What Is Server-Side Tracking and How It Works in E-Commerce

Server-side tracking is a tool that e-commerce businesses are using to analyze customer behaviour and make data-informed decisions. In this article, we will explore what server-side tracking is and how it can be used to enhance e-commerce experiences.

Benefits of Server-Side Tracking for E-Commerce

Server-side tracking sheds light on every step your customers take on your website. See what products pique their interest, where they abandon carts, and what content grabs their attention. Leverage this deep understanding to:

  • Personalize their journey: Recommend products they’ll love, simplify navigation, and offer targeted promotions based on their behavior.
  • Streamline checkout: Identify and eliminate pain points causing cart abandonment.
  • Refine your offerings: Gain insights into customer preferences and tailor your product catalog for better sales.
  • Improve data privacy: Introduce a more secure and privacy-compliant way of collecting data about customer behavior.
  • Improve marketing strategy: Develop a more effective marketing strategy and aspects like ad campaigns and email marketing.

Server-side tracking goes beyond just understanding your customers; it empowers you to create a frictionless shopping experience that drives sales and keeps them coming back for more.

Today, many brands and companies are using server-side tracking to improve their customer experience and drive growth. Below are some examples of brands and companies that are effectively using server-side tracking:

Uncover Customer Behavior with Powerful Insights from Server-Side Tracking

Server-side tracking goes beyond basic clicks and page views. It unlocks a wealth of data about how customers interact with your website, allowing you to:

  • Optimize the Buying Journey: Identify popular pages, pinpoint where customers abandon carts, and see which CTAs (Calls to Action) resonate best. Use this data to streamline navigation, improve the checkout process, and boost conversions.
  • Measure Form Effectiveness: Track form submissions (contact, signup, etc.) to understand completion rates and identify any drop-off points. This helps you refine your forms for better user experience and lead generation.
  • Fuel Smarter Marketing: Track e-commerce transactions and shipping information to build targeted remarketing campaigns and personalize your offerings for different customer segments.
  • Understand Content Engagement: See how customers interact with your dynamic content like carousels and downloadable files. This helps you tailor your content strategy to keep visitors engaged.
  • Analyze Login Patterns: Track login activity to understand customer engagement levels and identify any login process issues. This can help improve user experience and account security.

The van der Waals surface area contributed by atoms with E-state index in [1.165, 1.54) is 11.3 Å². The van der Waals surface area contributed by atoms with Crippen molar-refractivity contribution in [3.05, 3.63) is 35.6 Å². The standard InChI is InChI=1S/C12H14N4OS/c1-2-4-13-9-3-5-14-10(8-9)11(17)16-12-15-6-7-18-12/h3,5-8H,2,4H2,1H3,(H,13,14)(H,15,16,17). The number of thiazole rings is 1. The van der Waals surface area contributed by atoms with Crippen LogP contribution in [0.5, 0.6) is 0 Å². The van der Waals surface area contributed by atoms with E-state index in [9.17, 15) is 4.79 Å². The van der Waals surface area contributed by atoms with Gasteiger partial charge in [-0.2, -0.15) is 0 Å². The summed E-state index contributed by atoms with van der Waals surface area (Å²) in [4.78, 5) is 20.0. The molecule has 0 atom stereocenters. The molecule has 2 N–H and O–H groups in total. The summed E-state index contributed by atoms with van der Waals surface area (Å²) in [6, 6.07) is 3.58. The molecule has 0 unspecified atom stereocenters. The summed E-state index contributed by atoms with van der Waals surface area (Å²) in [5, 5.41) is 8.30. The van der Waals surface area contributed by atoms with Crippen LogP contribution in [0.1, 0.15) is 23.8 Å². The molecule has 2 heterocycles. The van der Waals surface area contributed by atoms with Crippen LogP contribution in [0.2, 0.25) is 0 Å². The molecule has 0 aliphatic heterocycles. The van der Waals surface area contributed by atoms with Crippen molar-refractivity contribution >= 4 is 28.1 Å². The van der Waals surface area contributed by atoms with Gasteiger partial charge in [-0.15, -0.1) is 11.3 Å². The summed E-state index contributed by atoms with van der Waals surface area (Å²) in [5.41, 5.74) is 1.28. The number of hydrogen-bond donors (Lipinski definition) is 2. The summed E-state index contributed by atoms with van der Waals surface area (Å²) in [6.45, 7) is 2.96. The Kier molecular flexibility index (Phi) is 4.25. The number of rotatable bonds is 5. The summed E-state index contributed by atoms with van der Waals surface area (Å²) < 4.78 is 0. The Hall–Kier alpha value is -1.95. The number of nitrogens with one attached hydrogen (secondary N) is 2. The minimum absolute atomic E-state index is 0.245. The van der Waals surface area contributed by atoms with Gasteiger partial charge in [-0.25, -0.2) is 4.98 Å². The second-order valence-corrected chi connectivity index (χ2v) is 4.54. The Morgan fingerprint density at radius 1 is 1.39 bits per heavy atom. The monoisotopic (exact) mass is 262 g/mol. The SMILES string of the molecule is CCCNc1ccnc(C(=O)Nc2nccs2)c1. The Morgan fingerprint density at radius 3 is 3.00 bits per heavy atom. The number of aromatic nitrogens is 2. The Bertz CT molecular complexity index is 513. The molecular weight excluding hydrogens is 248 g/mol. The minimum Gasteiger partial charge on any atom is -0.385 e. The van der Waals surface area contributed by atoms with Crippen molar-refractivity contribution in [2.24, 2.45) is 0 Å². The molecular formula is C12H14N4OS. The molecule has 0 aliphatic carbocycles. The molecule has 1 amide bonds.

• Refine Search Functionality: Gain insights into customer search behavior by tracking keywords, search frequency, and results clicked. This helps you optimize search functionality and ensure customers find what they’re looking for.

Overall, server-side tracking gives you a clearer picture of your customers. This lets you use real data to improve your website, get more sales, and grow your business.

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Comparing Server-Side to Client-Side Tracking

Server-side and client-side tracking are two methods of collecting data on a website. While both methods have their advantages and disadvantages, they can be used together to provide a comprehensive view of a website’s performance. Let’s look at the differences between server-side and client-side tracking.

What Is Server-Side Tracking?

Server-side tracking is the process of tracking user actions on a website by sending data from the server to an analytics platform. This type of tracking is typically used for more advanced tracking requirements, as it allows for more detailed data collection and analysis.

Server-side tracking works by sending data directly to the server instead of the user’s browser. This data includes information about user activities, such as page views, clicks, and purchases.

In addition, the data can include demographic information, such as age, gender, and location. The data is then collected and stored on the server for further analysis and can be used to create detailed reports for further business decision-making.

The main advantage of server-side tracking is that it can collect data from a wide range of sources, including backend systems. This means that data from forms, e-commerce transactions, and other types of data can be tracked.

The main disadvantage of server-side tracking is that it can be more expensive and time-consuming to implement. Additionally, server-side tracking often requires extra expertize.

What Is Client-Side Tracking?